The Australian Electoral Commission says it had no power to remove Liberal party signs alleged to have misled Mandarin-voters at a polling booth in Melbourne.
This was despite a staff member confirming the translation of the sign as an instruction to vote "the correct way".
Controversy over the signs - which were a similar colour to the official Australian Electoral Commission signage - has led to a legal challenge over the election of Treasurer Josh Frydenberg and Liberal MP for Chisholm Gladys Liu. The case will be heard by the full bench of the Federal Court in less than three weeks.
Under questioning from Labor senator Don Farrell during Senate estimates on Tuesday night, Australian Electoral Commissioner Tom Rogers said he did not want to comment extensively on the case while it was before the courts.
The electoral commission's chief legal officer, Paul Pirani, said he became aware of the signs when alerted to a tweet by Victorian Trades Hall Council secretary Luke Hilakari.
Mr Hilakari said the posters read "the correct way to vote is to put a number 1 next to the Liberals and number every other box", and appeared to be written like an official AEC instruction to voters.
Mr Pirani said it wasn't immediately obvious the signs were authorised by the Victorian Liberal Party, so the commission did its own investigation.
Once the authorisation was confirmed, the electoral commission found the signs did not breach electoral laws, Mr Pirani said.
"Did the AEC engage a translator on the day to determine what the signs actually said?" Senator Farrell asked.
"The answer to that is no. We saw in one of the tweets that we received had a translation of what the message was on those signs and we accepted that at prima facie value. We did check it later on in the day because one of our staff members speaks Chinese and she confirmed the translation that was contained in the tweet was reasonably accurate," Mr Pirani said.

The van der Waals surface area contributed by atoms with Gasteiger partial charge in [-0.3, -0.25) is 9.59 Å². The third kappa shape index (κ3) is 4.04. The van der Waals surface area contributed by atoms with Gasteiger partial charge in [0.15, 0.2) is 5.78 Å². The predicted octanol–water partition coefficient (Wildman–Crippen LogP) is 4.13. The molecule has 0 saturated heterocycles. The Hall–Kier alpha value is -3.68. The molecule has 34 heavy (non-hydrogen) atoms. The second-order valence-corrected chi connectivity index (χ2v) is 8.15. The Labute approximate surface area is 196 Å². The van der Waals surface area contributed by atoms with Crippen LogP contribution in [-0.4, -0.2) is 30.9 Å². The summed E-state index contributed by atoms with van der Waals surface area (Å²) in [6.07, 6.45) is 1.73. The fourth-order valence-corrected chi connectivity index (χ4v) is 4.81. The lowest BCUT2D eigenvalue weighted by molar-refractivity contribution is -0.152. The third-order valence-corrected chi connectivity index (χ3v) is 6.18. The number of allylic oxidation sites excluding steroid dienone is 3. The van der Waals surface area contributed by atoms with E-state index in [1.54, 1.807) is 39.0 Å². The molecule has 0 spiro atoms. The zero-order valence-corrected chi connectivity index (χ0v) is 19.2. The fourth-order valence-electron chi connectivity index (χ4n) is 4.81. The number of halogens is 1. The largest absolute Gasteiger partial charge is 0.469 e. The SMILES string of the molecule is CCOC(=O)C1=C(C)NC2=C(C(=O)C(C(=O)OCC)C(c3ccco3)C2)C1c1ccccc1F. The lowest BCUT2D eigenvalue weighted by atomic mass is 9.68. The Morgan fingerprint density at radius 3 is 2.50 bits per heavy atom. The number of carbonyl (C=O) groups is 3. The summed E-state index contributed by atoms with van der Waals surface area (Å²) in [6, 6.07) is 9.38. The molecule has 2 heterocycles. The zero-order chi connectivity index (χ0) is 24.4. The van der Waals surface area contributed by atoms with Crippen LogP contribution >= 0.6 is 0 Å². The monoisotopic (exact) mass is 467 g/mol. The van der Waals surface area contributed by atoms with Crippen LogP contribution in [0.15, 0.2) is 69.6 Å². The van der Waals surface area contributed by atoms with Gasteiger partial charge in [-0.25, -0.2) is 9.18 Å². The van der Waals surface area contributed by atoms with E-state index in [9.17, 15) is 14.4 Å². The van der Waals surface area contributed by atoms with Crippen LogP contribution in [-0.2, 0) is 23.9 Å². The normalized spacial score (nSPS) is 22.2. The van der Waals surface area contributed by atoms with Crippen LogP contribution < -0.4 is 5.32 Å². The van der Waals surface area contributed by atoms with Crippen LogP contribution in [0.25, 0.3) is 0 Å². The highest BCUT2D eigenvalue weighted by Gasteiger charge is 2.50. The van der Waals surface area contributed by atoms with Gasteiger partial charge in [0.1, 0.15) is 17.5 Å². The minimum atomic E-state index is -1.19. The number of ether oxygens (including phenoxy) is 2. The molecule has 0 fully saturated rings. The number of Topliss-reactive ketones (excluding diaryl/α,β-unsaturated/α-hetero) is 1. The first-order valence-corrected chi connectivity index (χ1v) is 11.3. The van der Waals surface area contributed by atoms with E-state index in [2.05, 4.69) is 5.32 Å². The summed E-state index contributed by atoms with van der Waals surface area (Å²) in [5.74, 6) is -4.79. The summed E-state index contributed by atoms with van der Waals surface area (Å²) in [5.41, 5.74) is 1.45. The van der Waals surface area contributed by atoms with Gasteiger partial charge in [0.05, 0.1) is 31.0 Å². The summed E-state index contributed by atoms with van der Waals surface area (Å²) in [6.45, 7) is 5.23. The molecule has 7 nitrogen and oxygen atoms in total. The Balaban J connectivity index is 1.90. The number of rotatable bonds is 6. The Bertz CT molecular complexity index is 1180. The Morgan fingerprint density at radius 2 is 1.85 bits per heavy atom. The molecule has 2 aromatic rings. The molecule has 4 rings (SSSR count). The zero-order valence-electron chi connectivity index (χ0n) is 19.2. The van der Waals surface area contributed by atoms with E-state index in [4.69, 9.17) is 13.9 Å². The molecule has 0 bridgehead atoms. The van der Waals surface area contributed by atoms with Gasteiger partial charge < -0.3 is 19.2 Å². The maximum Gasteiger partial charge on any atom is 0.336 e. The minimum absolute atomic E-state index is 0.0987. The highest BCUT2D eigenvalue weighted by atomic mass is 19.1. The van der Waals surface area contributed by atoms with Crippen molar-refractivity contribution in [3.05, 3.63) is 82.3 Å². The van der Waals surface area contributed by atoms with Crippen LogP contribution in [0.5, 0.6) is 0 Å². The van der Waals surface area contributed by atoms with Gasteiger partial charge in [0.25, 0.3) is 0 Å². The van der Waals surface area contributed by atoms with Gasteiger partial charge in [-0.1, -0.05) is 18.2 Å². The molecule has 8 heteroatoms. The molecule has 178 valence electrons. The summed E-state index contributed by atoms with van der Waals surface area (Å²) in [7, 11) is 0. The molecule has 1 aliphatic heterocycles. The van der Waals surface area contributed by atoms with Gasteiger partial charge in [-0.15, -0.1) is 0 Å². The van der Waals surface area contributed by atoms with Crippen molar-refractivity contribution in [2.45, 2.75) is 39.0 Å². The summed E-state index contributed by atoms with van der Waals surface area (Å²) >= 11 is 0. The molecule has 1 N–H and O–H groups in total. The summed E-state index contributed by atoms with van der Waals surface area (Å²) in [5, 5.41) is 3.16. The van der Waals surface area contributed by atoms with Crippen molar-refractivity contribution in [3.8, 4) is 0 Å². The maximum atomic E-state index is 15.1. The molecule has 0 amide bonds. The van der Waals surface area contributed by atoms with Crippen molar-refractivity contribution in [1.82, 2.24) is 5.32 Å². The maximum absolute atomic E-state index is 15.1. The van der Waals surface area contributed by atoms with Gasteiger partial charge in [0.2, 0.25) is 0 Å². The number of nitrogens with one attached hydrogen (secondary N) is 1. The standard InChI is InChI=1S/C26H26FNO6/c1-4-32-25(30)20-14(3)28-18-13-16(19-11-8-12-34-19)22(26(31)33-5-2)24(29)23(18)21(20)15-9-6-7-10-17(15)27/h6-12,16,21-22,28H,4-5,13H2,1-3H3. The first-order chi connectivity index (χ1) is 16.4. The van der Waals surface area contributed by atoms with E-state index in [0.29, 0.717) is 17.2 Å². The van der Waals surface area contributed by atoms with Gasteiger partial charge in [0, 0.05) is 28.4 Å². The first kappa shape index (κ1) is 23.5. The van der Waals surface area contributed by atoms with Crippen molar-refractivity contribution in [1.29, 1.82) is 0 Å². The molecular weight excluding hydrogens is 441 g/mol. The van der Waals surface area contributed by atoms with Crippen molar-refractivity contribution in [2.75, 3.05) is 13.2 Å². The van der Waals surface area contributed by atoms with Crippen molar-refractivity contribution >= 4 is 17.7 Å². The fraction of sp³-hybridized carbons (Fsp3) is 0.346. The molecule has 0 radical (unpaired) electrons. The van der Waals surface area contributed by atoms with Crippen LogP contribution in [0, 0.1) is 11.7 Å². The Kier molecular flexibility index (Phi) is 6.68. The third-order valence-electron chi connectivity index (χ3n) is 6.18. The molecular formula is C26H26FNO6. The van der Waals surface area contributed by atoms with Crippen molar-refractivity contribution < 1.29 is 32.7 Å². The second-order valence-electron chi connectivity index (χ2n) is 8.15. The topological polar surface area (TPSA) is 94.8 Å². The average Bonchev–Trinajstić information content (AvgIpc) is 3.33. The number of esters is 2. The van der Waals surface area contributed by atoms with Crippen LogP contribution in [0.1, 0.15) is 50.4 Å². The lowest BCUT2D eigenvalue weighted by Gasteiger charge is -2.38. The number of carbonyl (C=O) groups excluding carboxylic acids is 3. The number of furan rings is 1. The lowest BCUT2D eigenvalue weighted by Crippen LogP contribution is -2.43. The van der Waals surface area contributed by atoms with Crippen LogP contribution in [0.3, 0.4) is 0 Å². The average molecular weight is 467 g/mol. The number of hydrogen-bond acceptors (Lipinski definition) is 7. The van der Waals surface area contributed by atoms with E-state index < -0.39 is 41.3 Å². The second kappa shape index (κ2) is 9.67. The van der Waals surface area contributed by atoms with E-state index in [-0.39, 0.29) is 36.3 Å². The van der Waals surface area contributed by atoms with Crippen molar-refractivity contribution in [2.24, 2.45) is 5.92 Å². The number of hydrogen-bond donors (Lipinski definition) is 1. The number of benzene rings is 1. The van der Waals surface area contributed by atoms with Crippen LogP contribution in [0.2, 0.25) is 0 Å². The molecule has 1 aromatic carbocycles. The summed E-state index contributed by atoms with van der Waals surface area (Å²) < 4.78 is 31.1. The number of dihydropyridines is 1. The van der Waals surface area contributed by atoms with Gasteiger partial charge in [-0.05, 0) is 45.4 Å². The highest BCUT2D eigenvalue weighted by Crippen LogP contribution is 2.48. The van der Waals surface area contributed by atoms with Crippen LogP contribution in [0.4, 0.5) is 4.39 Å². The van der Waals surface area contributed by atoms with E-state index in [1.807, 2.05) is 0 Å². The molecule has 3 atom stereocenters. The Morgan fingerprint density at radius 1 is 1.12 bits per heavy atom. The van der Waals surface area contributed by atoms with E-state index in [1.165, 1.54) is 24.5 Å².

But even if the signs were deemed to be a problem, Mr Pirani said the commission was powerless to remove them unless they were within six metres of the polling place.
"So even if the sign is, you deem the sign to be misleading voters ... you still wouldn't remove that sign?" Senator Farrell asked.
"We have no power to remove the sign, the normal process is we would first ask the campaign workers to voluntarily remove the sign. If they refused to do it my only option is to go to court under section 383 of the commonwealth electoral act to seek an injunction order that the signs to be removed but we have no power ourselves to go out and order the removal of signs," Mr Pirani said.
Mr Rogers said the "vast majority" of parties and candidates voluntarily took down signs if the commission found an issue with them.
"99.99 per cent of the time they absolutely do that and expeditiously as well," Mr Rogers said.
Electoral officials also revealed the cost of holding the May election was $342 million.
Asked how increased use of prepolling had impacted the commission's resources, Mr Rogers said no one would sit in that chair and say they did not want more funding.
However he said questions around the future of pre-polling were a matter for the parliament.
If the pre-poll period was shortened though, Mr Rogers believed there would be greater usage over a shorter time.
"It's a service citizens are using and they appear to value the service," Mr Rogers said.